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Semper Fi Featured

7:00am EDT February 27, 2003
More and more Ohioans are leaving their families, homes and jobs as they are called up for active military duty, and employers need to be aware of their subsequent responsibilities and obligations.

In response to the calling up of reservists, as opposed to initiating a draft, Congress passed the Uniformed Services Employment and Re-employment Rights Act (USERRA), a law that safeguards those employees' jobs, and their health care and retirement benefits.

"The law was enacted after the Gulf War in 1994 to help the reservists," says Scott McHenry, an actuary with Moskal Klein. "There was an older 1940 Soldiers and Sailors Act, but USERRA is much more broad."

Basically, USERRA ensures that employees who have been called to active duty are entitled by law to re-employment and continuation of benefits when proper notice is given by the employee. It applies to all branches of the military and to all businesses.

"With many laws, there are different standards for small and large employers, but this is a blanket ruling," says McHenry.

USERRA also details options for employees in regard to their retirement plans.

"As far as pensions, retirement and vesting go, for the period that (the employees) are gone, they must be treated as if they had been employed," says McHenry.

Employees -- by law and without IRS penalties -- are allowed to make up all retirement plan contributions if they return within five years of their deployment. Plan eligibility is not affected by an employee's time away during military service.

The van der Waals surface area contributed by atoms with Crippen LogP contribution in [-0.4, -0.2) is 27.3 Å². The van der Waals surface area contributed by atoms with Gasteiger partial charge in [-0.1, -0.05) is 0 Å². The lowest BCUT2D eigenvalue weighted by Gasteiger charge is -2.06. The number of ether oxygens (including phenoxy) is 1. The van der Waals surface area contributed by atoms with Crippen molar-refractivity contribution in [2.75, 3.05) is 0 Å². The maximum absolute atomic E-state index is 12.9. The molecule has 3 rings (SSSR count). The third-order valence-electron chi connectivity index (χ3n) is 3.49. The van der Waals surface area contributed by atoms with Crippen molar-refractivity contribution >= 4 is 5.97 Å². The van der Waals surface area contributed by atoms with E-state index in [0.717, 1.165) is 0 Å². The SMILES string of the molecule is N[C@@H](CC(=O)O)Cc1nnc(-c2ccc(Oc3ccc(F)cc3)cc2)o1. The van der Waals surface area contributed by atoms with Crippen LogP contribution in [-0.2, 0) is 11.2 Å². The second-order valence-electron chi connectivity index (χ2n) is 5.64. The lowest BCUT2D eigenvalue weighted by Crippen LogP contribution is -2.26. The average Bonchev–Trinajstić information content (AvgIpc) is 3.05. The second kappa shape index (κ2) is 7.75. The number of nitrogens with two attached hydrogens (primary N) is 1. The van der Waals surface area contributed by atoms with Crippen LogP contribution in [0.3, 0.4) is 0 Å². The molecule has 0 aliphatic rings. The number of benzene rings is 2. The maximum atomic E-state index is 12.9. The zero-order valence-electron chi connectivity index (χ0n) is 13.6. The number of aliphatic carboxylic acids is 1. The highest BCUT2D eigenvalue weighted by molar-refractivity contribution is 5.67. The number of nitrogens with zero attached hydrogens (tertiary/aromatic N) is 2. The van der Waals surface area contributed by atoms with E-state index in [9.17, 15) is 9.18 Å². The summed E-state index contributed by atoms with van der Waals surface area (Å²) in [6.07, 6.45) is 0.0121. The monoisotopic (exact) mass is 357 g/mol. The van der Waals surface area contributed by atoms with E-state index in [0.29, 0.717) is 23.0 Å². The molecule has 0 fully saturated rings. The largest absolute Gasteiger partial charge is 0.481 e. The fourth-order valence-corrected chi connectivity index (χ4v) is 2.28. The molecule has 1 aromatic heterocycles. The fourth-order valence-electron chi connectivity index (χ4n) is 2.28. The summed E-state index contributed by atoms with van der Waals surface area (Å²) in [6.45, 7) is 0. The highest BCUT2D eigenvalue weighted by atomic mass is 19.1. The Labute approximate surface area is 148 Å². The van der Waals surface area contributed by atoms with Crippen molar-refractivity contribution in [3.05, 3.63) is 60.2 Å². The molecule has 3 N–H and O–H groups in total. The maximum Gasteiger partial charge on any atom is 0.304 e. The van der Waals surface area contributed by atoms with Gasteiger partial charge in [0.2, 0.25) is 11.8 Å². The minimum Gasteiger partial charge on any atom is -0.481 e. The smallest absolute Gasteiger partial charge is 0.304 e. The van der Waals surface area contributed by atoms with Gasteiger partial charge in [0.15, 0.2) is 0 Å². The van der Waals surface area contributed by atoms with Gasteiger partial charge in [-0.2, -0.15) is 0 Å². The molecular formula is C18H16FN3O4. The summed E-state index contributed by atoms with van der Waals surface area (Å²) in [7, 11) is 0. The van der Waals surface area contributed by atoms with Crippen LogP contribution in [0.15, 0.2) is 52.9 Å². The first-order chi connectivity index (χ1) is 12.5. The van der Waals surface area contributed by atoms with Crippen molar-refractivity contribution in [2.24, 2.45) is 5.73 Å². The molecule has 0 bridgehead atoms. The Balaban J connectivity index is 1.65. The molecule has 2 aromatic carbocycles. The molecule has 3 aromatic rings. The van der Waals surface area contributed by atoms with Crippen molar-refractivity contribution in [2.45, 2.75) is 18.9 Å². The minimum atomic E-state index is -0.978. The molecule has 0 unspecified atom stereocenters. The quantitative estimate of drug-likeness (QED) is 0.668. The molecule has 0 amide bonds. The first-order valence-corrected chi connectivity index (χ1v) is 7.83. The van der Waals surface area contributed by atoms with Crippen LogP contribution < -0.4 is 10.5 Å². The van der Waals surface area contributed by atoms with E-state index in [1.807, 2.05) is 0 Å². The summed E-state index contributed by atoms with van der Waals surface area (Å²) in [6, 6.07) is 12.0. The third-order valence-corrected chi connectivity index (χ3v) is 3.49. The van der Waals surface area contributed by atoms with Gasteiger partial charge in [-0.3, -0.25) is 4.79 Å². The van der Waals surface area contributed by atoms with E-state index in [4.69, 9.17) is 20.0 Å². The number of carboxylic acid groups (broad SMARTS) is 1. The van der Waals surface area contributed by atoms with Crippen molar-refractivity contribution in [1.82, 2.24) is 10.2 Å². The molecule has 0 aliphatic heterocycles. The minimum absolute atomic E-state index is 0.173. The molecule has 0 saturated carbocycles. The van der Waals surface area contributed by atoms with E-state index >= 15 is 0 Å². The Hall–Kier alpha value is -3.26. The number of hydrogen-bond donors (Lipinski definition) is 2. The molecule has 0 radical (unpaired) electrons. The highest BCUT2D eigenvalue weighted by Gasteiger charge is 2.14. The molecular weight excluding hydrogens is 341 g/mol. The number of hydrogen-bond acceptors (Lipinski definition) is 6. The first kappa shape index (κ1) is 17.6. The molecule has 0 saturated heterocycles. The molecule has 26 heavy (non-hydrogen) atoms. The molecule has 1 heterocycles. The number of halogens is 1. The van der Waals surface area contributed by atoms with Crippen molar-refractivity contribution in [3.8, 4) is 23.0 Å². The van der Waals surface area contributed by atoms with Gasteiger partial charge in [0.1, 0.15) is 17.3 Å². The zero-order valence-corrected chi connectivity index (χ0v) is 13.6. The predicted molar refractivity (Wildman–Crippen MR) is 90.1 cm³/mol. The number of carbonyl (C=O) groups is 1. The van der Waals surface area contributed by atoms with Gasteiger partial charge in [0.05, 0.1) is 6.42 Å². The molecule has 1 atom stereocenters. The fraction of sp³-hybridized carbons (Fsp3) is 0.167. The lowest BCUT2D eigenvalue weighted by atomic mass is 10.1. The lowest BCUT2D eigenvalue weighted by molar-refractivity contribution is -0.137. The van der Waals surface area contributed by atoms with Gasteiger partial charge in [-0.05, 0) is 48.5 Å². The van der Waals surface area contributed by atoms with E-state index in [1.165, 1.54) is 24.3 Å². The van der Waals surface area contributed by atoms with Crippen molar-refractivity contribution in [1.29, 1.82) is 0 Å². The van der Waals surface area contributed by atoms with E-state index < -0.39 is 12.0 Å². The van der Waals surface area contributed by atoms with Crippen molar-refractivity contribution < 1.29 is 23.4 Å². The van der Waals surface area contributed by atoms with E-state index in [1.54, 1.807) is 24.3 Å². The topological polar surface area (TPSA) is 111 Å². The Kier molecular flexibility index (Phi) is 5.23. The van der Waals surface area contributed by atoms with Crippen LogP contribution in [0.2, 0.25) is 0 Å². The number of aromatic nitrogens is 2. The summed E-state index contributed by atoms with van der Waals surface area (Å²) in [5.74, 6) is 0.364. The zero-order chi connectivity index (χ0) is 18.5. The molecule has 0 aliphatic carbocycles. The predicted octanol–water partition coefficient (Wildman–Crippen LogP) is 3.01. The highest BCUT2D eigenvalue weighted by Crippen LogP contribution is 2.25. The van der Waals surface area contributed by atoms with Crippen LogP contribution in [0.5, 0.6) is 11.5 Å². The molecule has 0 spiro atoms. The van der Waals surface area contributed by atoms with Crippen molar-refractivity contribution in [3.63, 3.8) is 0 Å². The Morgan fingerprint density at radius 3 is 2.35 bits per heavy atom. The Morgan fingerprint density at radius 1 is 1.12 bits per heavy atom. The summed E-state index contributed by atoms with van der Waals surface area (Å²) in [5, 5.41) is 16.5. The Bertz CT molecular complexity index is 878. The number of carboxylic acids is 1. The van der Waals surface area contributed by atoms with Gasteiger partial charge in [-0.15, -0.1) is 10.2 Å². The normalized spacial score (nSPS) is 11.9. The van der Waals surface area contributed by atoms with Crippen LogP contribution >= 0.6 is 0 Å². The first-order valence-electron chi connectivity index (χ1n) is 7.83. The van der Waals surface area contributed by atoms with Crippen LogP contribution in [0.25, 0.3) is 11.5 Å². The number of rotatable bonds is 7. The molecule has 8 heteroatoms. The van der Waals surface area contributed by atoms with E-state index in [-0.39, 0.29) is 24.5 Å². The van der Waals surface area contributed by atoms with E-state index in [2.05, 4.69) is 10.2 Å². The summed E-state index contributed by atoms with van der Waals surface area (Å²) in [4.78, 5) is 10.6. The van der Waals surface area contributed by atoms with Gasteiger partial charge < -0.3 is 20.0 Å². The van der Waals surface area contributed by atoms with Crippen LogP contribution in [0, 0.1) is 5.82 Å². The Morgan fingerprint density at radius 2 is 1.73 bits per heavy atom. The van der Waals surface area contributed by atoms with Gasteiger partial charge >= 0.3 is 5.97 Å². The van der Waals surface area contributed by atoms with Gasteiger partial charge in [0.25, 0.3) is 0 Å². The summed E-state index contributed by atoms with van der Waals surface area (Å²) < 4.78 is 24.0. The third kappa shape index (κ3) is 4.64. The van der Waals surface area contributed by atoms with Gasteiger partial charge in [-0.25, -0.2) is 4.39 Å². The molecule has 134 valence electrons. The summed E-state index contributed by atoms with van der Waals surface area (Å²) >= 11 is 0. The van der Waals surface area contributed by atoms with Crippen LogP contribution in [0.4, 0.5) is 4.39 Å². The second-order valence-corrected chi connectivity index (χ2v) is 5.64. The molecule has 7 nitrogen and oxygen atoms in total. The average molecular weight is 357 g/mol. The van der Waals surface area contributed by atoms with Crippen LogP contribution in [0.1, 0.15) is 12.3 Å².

"Pension and vesting for the period that you are gone must be treated like you were employed," says McHenry.

If the vesting period is five years, and in one or more of those years an employee is away, he or she is still vested five years from the plan participation start date.

Any make-up contributions can be ignored in the nondiscrimination testing employers are required to do. Make-up contributions are also not taken into account for determining deferral limits, deduction or plan limits. However, those year's limits do apply for the make-up contributions.

"From the date of the rehire, the contributions must be made by the same period of the military service times three," he says.

Contributions can be made at any point during that time period, but may not exceed five years from the date of re-employment. How to reach: Moskal Klein Inc., (216) 771-4242.